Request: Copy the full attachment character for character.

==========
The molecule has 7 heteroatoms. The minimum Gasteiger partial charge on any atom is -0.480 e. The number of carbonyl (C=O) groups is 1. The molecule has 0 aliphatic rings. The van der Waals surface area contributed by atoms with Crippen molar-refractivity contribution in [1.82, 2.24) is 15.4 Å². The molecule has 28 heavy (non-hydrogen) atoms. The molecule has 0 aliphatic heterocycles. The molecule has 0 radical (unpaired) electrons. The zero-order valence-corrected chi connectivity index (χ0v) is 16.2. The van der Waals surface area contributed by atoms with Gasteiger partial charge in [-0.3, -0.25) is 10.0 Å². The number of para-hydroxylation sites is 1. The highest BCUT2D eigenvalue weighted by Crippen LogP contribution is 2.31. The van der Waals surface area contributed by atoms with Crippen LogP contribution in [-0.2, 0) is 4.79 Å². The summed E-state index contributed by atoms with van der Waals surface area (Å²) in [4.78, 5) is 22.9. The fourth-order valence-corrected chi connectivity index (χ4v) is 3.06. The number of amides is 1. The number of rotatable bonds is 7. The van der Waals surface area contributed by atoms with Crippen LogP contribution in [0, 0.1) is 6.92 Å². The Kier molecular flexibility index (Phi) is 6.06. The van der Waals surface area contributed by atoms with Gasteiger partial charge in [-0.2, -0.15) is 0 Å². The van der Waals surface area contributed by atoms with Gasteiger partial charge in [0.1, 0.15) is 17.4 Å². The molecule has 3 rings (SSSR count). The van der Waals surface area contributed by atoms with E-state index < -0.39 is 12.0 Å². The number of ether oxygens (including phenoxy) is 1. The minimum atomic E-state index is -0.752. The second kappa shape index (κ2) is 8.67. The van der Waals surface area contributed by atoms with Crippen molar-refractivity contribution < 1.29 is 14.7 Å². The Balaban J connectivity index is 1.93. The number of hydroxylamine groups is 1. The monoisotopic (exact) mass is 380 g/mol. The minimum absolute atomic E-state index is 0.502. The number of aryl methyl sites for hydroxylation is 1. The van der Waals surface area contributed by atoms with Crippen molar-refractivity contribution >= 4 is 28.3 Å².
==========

The molecule has 7 heteroatoms. The minimum Gasteiger partial charge on any atom is -0.480 e. The number of carbonyl (C=O) groups is 1. The molecule has 0 aliphatic rings. The van der Waals surface area contributed by atoms with Crippen molar-refractivity contribution in [1.82, 2.24) is 15.4 Å². The molecule has 28 heavy (non-hydrogen) atoms. The molecule has 0 aliphatic heterocycles. The molecule has 0 radical (unpaired) electrons. The zero-order valence-corrected chi connectivity index (χ0v) is 16.2. The van der Waals surface area contributed by atoms with Gasteiger partial charge in [-0.3, -0.25) is 10.0 Å². The number of para-hydroxylation sites is 1. The highest BCUT2D eigenvalue weighted by Crippen LogP contribution is 2.31. The van der Waals surface area contributed by atoms with Crippen LogP contribution in [-0.2, 0) is 4.79 Å². The summed E-state index contributed by atoms with van der Waals surface area (Å²) in [4.78, 5) is 22.9. The fourth-order valence-corrected chi connectivity index (χ4v) is 3.06. The number of amides is 1. The number of rotatable bonds is 7. The van der Waals surface area contributed by atoms with Crippen LogP contribution in [0, 0.1) is 6.92 Å². The Kier molecular flexibility index (Phi) is 6.06. The van der Waals surface area contributed by atoms with Gasteiger partial charge in [-0.2, -0.15) is 0 Å². The van der Waals surface area contributed by atoms with Gasteiger partial charge in [0.1, 0.15) is 17.4 Å². The molecule has 3 rings (SSSR count). The van der Waals surface area contributed by atoms with E-state index < -0.39 is 12.0 Å². The number of ether oxygens (including phenoxy) is 1. The minimum atomic E-state index is -0.752. The second kappa shape index (κ2) is 8.67. The van der Waals surface area contributed by atoms with Crippen molar-refractivity contribution < 1.29 is 14.7 Å². The Balaban J connectivity index is 1.93. The number of hydroxylamine groups is 1. The monoisotopic (exact) mass is 380 g/mol. The minimum absolute atomic E-state index is 0.502. The number of aryl methyl sites for hydroxylation is 1. The van der Waals surface area contributed by atoms with Crippen molar-refractivity contribution >= 4 is 28.3 Å².